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Funders Collaborate to Efficiently Develop Treatments for Rare Childhood Tumors

One of the exciting developments in neurofibromatosis (NF) research today is the success of MEK inhibitors in clinical trials for various NF1 manifestations.  For example, the recent New England Journal of Medicine paper showed that in a phase I study of selumetinib, 70% of children with progressive or symptomatic plexiform neurofibromas had a reduction in tumor volume of 20-55%. The phase II results of this study are looking equally promising which may support this becoming the first-ever approved drug for NF.

We’ve arrived at the important moment because federal and private  funders have come together to successfully find drugs for rare childhood tumors by maximizing the efficiency of grant spending. Five years ago, the Children’s Tumor Foundation brought together the major funders in the NF field to proactively and strategically coordinate to ensure that NF funding is efficient and not duplicated, and to include the patient voice in the middle of the partnership. The funders involved in this “MEK story” are the Children’s Tumor Foundation (CTF), the National Institutes of Health (NIH) – including the Pediatric Oncology Branch of the National Cancer Institute (NCI) and the National Institute of Neurological Disorders and Stroke (NINDS)the Congressionally Directed Medical Research Programs (CDMRP), and the Neurofibromatosis Therapeutic Acceleration Program (NTAP) at Johns Hopkins University.

This unique collaboration has brought selumetinib along its path from repurposed oncology drug, to testing in preclinical consortia for its applicability to NF, to its current clinical success in the NF patients, with the potential to become important to a broader group of cancer patients as NF1 is common driver mutation in many cancers such as melanoma, lung cancer and breast cancer. Keeping in mind that this is a first step, and that more treatments are under development for the many different types of NF – including NF1, NF2, and schwannomatosis – this example of how funders can work together not only serves as a model for NF research endeavors, but has the potential to be applied to other disease areas.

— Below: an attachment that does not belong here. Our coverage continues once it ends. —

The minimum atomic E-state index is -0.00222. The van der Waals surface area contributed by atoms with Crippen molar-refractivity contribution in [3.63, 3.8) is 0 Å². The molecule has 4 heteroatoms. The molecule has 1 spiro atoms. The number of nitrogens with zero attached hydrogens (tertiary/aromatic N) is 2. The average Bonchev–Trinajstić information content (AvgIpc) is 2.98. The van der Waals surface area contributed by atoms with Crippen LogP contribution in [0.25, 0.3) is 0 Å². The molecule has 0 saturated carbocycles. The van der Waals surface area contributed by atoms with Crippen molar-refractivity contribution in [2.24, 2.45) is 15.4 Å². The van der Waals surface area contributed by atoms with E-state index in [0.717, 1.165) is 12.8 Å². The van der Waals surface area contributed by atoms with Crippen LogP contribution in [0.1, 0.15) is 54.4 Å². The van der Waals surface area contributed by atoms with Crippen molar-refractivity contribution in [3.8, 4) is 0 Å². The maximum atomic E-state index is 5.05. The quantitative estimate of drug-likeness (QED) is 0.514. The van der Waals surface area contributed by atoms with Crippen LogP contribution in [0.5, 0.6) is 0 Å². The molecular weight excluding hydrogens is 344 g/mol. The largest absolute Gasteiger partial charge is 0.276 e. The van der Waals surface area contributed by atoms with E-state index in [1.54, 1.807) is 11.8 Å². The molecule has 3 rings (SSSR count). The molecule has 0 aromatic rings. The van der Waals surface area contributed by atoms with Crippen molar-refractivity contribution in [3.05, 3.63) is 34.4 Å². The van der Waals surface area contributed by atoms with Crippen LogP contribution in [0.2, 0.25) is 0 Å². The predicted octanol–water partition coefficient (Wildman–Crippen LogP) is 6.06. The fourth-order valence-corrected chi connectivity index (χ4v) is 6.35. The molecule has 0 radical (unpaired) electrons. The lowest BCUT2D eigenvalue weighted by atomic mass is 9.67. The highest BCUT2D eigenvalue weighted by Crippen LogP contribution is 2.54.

In order to make this example more readily available to all researchers, the funders have just published a paper outlining the steps to this achievement, and the impact that it will have for the future of NF patients. That paper, titled “Delivering on the Vision of Bench to Bedside: A Rare Disease Funding Community Collaboration to Develop Effective Therapies for Neurofibromatosis Type 1 Tumors” is available here. A PDF of this paper can be downloaded here.

Fortunately, the growing interest in NF is drawing the attention of many pharmaceutical and biotech companies who are growing the pipeline for both NF1 and NF2, both with MEK and other still developing drug candidates. Their significant efforts – and investments – are generating a revolution in the possibilities for NF research and in cancer in general.

Our common goal is to end NF in all its forms, for all NF patients. By working together, we can take complex NF research – in this instance, from the validation of the MEK target and through the necessary steps to show clinical activity – and turn that research into results that improve the lives of NF patients and their families.